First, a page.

According to the USDA, “Producers must demonstrate to the Agency that the poultry has been allowed access to the outside.” While this sounds nice, unfortunately there are no guarantees for the length of time outside, and the size of the outdoor space. The outdoor space isn’t necessarily grass either, it could be gravel, pavement or dirt. The Associated Press reported that the USDA’s regulations don’t “require the birds to actually spend time outdoors, only to have access.” Meaning that even if farmers opened the doors on sheds with tens of thousands of birds inside, and then closed it before any chickens went outside, they can still claim “Free-Range” on their packaging. “Free Range” does not guarantee any other welfare standards.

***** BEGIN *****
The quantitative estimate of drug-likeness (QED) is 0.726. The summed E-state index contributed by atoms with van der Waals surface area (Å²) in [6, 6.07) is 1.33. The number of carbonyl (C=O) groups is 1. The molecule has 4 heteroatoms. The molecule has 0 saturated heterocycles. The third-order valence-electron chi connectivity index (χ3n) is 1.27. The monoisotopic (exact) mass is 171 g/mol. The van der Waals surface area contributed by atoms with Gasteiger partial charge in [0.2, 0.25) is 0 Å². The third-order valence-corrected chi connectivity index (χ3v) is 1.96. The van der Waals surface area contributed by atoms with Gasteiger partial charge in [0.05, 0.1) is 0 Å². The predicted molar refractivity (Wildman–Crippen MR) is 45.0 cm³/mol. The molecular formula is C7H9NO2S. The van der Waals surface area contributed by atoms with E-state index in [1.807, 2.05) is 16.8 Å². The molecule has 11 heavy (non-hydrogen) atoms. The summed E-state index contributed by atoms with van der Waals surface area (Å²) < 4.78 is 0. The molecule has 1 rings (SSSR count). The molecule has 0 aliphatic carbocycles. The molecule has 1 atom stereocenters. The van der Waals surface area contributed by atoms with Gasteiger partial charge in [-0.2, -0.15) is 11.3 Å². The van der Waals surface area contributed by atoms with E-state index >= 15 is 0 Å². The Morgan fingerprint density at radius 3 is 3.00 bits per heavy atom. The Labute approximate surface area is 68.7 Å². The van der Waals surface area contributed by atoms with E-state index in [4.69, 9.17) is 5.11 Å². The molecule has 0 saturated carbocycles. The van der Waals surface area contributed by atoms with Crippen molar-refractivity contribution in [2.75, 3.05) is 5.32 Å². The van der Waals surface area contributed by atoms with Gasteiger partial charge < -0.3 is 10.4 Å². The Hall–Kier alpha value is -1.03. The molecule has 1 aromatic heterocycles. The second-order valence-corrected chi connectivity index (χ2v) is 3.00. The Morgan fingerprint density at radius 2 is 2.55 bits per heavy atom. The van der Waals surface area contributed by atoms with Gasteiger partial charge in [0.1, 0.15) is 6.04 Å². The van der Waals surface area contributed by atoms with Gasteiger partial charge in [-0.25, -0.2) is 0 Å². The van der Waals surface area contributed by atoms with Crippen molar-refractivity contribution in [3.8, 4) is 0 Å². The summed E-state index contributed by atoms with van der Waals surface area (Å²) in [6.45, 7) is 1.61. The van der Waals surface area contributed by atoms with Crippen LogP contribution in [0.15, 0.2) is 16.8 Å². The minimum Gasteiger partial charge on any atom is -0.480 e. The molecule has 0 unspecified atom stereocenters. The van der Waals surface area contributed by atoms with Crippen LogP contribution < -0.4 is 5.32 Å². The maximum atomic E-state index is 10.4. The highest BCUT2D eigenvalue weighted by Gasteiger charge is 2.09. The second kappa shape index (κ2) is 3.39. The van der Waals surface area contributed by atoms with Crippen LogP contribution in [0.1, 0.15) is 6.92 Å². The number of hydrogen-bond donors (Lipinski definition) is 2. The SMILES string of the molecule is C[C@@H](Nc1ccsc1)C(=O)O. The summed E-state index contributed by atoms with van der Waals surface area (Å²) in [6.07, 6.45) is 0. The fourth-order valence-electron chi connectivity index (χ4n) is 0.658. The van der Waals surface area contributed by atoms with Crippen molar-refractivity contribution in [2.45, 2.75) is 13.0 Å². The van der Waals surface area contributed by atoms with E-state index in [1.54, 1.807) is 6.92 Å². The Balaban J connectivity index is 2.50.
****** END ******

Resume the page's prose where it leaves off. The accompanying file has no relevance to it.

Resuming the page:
This label usually refers only to how meat is processed after slaughter, not to how the animals are raised, or surprisingly even their diet. The “Natural” label has little, if any, significance to animal welfare. The Food Safety and Inspection Service states that "Jurisdiction starts at time of slaughter, not during the raising of the animal.”
“Grass-fed” is a dietary standard only, and this claim has little relevance to animal welfare. Many consumers are also surprised to learn that this label can still be used if the animals start their lives on grass, but spends the latter part of their lives on a feedlot.
This label means that animals are fed a vegetarian diet, but has no relevance to animal welfare.